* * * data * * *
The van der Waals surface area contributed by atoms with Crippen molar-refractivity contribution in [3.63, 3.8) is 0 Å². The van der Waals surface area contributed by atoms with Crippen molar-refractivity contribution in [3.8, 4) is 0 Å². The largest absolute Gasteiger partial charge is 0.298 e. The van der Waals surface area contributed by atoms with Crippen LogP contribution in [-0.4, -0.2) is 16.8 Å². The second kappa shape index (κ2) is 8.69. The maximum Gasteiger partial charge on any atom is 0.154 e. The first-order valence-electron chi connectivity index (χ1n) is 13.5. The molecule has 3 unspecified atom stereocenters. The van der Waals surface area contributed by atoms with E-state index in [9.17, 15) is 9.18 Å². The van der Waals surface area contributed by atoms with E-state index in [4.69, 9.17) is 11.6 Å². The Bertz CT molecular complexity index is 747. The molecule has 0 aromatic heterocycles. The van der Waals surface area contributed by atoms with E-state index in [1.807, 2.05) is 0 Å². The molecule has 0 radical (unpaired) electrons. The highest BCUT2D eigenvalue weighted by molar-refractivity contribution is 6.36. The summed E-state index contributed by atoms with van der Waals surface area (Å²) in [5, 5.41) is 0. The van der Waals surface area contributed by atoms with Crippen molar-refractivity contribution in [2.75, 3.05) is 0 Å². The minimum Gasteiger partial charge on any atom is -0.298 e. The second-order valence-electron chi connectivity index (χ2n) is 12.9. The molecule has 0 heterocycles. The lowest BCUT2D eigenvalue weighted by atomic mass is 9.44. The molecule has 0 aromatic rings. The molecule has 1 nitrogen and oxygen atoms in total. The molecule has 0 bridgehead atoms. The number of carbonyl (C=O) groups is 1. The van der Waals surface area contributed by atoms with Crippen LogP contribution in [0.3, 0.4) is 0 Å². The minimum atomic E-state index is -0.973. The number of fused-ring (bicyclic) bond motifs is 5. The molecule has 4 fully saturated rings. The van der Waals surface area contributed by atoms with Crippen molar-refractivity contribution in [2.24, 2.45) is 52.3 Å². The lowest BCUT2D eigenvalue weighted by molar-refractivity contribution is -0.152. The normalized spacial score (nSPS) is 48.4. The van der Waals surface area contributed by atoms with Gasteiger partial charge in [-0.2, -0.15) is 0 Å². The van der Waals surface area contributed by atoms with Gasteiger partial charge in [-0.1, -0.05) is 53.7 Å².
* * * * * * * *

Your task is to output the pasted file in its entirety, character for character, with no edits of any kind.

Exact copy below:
The van der Waals surface area contributed by atoms with Crippen molar-refractivity contribution in [3.63, 3.8) is 0 Å². The van der Waals surface area contributed by atoms with Crippen molar-refractivity contribution in [3.8, 4) is 0 Å². The largest absolute Gasteiger partial charge is 0.298 e. The van der Waals surface area contributed by atoms with Crippen LogP contribution in [-0.4, -0.2) is 16.8 Å². The second kappa shape index (κ2) is 8.69. The maximum Gasteiger partial charge on any atom is 0.154 e. The first-order valence-electron chi connectivity index (χ1n) is 13.5. The molecule has 3 unspecified atom stereocenters. The van der Waals surface area contributed by atoms with E-state index in [9.17, 15) is 9.18 Å². The van der Waals surface area contributed by atoms with E-state index in [4.69, 9.17) is 11.6 Å². The Bertz CT molecular complexity index is 747. The molecule has 0 aromatic heterocycles. The van der Waals surface area contributed by atoms with E-state index in [1.807, 2.05) is 0 Å². The molecule has 0 radical (unpaired) electrons. The highest BCUT2D eigenvalue weighted by molar-refractivity contribution is 6.36. The summed E-state index contributed by atoms with van der Waals surface area (Å²) in [5, 5.41) is 0. The van der Waals surface area contributed by atoms with Crippen molar-refractivity contribution in [2.75, 3.05) is 0 Å². The minimum Gasteiger partial charge on any atom is -0.298 e. The second-order valence-electron chi connectivity index (χ2n) is 12.9. The molecule has 0 heterocycles. The lowest BCUT2D eigenvalue weighted by atomic mass is 9.44. The molecule has 0 aromatic rings. The molecule has 1 nitrogen and oxygen atoms in total. The molecule has 0 bridgehead atoms. The number of carbonyl (C=O) groups is 1. The van der Waals surface area contributed by atoms with Crippen LogP contribution in [0.3, 0.4) is 0 Å². The minimum atomic E-state index is -0.973. The number of fused-ring (bicyclic) bond motifs is 5. The molecule has 4 fully saturated rings. The van der Waals surface area contributed by atoms with Crippen molar-refractivity contribution in [2.24, 2.45) is 52.3 Å². The lowest BCUT2D eigenvalue weighted by molar-refractivity contribution is -0.152. The normalized spacial score (nSPS) is 48.4. The van der Waals surface area contributed by atoms with Gasteiger partial charge in [-0.2, -0.15) is 0 Å². The van der Waals surface area contributed by atoms with Gasteiger partial charge in [-0.1, -0.05) is 53.7 Å².